CMOS Imagers

CMOS Imagers

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The idea of writing a book on CMOS imaging has been brewing for several years. It was placed on a fast track after we agreed to organize a tutorial on CMOS sensors for the 2004 IEEE International Symposium on Circuits and Systems (ISCAS 2004). This tutorial defined the structure of the book, but as first time authors/editors, we had a lot to learn about the logistics of putting together information from multiple sources. Needless to say, it was a long road between the tutorial and the book, and it took more than a few months to complete. We hope that you will find our journey worthwhile and the collated information useful. The laboratories of the authors are located at many universities distributed around the world. Their unifying theme, however, is the advancement of knowledge for the development of systems for CMOS imaging and image processing. We hope that this book will highlight the ideas that have been pioneered by the authors, while providing a roadmap for new practitioners in this field to exploit exciting opportunities to integrate imaging and a€œsmartnessa€ on a single VLSI chip. The potential of these smart imaging systems is still unfulfilled. Hence, there is still plenty of research and development to be done.2colcds kT v C (5.30) column Since the noise remaining after CDS contains only thermal components, it can be reduced to a kT/C term. ... Since these factors can and do vary during the operation of the imager, the real reset voltage also varies.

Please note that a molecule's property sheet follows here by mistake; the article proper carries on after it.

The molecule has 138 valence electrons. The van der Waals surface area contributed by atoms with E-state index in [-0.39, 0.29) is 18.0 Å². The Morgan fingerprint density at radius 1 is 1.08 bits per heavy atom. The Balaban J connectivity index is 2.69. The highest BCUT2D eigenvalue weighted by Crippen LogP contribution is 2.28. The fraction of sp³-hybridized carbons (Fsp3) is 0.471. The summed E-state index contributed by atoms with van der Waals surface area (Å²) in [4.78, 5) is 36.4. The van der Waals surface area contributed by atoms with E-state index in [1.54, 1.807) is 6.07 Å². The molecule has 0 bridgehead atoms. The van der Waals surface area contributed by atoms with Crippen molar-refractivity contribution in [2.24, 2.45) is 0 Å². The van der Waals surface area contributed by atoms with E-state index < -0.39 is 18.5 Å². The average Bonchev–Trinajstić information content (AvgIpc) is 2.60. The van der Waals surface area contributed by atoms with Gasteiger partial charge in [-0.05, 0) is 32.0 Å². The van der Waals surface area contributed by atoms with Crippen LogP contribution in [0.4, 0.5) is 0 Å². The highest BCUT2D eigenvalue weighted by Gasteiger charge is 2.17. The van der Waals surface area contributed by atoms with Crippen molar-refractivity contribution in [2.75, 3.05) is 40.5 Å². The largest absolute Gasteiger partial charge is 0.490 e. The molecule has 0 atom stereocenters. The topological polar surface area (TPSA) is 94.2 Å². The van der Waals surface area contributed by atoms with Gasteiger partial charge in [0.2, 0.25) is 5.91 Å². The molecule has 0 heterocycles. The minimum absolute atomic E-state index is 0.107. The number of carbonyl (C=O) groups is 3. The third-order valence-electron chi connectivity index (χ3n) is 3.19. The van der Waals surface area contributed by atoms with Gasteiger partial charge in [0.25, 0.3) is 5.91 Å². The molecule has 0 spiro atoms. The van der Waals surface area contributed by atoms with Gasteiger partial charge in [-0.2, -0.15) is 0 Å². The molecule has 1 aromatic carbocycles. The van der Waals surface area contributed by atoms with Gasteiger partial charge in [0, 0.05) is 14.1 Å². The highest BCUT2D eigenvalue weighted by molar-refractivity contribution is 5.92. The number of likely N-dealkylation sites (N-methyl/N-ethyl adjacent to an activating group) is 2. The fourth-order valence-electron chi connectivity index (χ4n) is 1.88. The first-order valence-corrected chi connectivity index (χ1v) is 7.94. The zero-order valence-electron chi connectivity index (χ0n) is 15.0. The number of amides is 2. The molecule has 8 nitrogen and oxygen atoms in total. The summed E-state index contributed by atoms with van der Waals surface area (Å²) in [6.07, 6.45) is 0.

Title:CMOS Imagers
Author:Orly Yadid-Pecht, Ralph Etienne-Cummings
Publisher:Springer Science & Business Media - 2007-05-08


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